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Chapter 8 - Political Philosophy as the Study of Complex Normative Systems

from Part II - Diverse Public Reason

Published online by Cambridge University Press:  18 October 2022

Kevin Vallier
Affiliation:
Bowling Green State University, Ohio
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Summary

It is an honor and a treat when innovative social theorists and philosophers take time out of their important work to think about one’s own. The set of papers being published in COSMOS + TAXIS are especially flattering. Fred D’Agostino, Blain Neufeld, Scott E. Page, Kevin Vallier, Lori Watson and David Wiens all constructively engage The Tyranny of the Ideal and open up new issues to be explored. I am especially grateful to Ryan Muldoon for organizing this symposium (and, I should say, for all his work from which I have learned so much). I am also delighted that the symposium appears in COSMOS + TAXIS because the main theme of the book, which I hope to emphasize here (and which D’Agostino and Page bring out wonderfully in their essays) is that the subject matter of social philosophy is complex systems, something Hayek (1964 [2014], chap. 9) was one of the first to stress. Until, as Page puts it, “the imperative of complexity” is appreciated by political philosophers their work will remain what Hayek warned against – constructivist fantasies in which the critical problems of evaluative diversity, path-dependency, uncertainty, and interconnectedness are assumed away.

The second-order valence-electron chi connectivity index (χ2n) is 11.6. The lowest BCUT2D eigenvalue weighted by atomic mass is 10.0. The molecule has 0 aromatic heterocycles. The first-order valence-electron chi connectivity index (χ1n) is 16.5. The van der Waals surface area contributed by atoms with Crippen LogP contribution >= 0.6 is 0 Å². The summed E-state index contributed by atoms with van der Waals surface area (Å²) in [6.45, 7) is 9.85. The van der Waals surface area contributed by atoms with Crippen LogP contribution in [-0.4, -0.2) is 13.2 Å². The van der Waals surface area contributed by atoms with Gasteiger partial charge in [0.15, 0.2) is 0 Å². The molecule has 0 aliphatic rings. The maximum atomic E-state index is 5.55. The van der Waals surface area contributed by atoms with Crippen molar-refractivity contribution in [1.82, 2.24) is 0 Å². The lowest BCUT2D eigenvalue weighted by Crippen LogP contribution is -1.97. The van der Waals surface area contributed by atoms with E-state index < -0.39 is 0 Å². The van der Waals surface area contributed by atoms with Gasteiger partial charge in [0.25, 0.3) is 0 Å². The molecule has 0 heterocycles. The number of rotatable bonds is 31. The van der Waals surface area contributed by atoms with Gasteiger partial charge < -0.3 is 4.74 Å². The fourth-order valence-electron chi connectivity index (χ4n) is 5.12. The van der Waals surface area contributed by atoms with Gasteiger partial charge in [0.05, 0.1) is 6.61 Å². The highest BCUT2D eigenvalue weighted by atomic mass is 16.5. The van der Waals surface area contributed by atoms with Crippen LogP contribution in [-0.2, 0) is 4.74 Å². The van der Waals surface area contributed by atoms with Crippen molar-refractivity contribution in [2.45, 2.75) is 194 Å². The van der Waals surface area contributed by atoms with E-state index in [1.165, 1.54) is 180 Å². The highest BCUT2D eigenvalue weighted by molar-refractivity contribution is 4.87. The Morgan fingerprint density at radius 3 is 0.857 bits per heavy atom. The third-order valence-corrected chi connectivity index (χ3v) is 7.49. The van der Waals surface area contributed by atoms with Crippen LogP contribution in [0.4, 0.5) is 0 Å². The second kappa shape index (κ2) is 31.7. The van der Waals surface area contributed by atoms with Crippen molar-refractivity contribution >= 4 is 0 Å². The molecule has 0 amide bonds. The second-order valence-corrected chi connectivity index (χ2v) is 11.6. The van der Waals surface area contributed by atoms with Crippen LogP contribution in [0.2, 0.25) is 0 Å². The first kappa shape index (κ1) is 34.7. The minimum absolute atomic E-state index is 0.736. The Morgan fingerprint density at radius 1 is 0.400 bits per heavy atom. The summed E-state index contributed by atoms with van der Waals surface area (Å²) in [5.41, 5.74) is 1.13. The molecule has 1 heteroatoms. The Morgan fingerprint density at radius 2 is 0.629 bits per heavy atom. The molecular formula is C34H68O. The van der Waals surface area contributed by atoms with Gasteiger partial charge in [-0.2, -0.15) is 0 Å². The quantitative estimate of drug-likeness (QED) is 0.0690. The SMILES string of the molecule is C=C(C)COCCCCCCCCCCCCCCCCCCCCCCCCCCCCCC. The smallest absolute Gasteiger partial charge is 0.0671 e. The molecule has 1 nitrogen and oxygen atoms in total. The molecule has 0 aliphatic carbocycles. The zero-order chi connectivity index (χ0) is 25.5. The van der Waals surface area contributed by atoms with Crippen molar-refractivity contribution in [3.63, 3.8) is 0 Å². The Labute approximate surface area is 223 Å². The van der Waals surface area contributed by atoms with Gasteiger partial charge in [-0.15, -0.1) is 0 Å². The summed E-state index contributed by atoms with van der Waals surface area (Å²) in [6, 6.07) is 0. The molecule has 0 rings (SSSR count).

Type
Chapter
Information
Public Reason and Diversity
Reinterpretations of Liberalism
, pp. 237 - 265
Publisher: Cambridge University Press
Print publication year: 2022

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